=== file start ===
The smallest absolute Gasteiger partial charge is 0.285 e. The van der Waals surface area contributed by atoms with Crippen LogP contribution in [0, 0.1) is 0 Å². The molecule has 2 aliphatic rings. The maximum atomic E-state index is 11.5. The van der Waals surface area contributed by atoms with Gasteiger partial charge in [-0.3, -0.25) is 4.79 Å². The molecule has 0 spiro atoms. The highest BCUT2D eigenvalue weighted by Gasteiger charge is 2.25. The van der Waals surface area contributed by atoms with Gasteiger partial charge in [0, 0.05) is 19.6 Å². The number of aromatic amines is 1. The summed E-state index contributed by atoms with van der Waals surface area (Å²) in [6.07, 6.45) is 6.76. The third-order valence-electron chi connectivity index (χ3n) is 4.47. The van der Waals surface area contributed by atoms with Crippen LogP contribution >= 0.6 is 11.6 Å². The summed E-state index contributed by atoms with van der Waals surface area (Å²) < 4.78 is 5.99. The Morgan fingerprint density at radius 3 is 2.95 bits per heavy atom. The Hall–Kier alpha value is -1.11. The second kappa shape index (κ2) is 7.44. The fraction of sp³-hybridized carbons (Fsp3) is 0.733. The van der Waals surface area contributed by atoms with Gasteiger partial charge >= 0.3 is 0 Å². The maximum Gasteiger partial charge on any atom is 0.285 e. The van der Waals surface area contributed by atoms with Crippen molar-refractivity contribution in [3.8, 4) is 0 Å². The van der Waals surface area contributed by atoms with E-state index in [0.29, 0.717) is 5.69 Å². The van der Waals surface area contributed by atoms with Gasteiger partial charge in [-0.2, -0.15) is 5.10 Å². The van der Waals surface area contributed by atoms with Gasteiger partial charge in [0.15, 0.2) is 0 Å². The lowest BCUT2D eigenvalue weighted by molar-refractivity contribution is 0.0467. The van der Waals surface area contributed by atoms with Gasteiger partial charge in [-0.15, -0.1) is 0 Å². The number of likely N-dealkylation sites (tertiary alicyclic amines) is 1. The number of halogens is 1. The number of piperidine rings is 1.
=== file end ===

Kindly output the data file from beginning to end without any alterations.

The smallest absolute Gasteiger partial charge is 0.285 e. The van der Waals surface area contributed by atoms with Crippen LogP contribution in [0, 0.1) is 0 Å². The molecule has 2 aliphatic rings. The maximum atomic E-state index is 11.5. The van der Waals surface area contributed by atoms with Gasteiger partial charge in [-0.3, -0.25) is 4.79 Å². The molecule has 0 spiro atoms. The highest BCUT2D eigenvalue weighted by Gasteiger charge is 2.25. The van der Waals surface area contributed by atoms with Gasteiger partial charge in [0, 0.05) is 19.6 Å². The number of aromatic amines is 1. The summed E-state index contributed by atoms with van der Waals surface area (Å²) in [6.07, 6.45) is 6.76. The third-order valence-electron chi connectivity index (χ3n) is 4.47. The van der Waals surface area contributed by atoms with Crippen LogP contribution >= 0.6 is 11.6 Å². The summed E-state index contributed by atoms with van der Waals surface area (Å²) < 4.78 is 5.99. The Morgan fingerprint density at radius 3 is 2.95 bits per heavy atom. The Hall–Kier alpha value is -1.11. The second kappa shape index (κ2) is 7.44. The fraction of sp³-hybridized carbons (Fsp3) is 0.733. The van der Waals surface area contributed by atoms with Gasteiger partial charge >= 0.3 is 0 Å². The maximum Gasteiger partial charge on any atom is 0.285 e. The van der Waals surface area contributed by atoms with Crippen molar-refractivity contribution in [3.8, 4) is 0 Å². The van der Waals surface area contributed by atoms with E-state index in [0.29, 0.717) is 5.69 Å². The van der Waals surface area contributed by atoms with Gasteiger partial charge in [-0.2, -0.15) is 5.10 Å². The van der Waals surface area contributed by atoms with Gasteiger partial charge in [0.15, 0.2) is 0 Å². The lowest BCUT2D eigenvalue weighted by molar-refractivity contribution is 0.0467. The van der Waals surface area contributed by atoms with Gasteiger partial charge in [-0.15, -0.1) is 0 Å². The number of likely N-dealkylation sites (tertiary alicyclic amines) is 1. The number of halogens is 1. The number of piperidine rings is 1.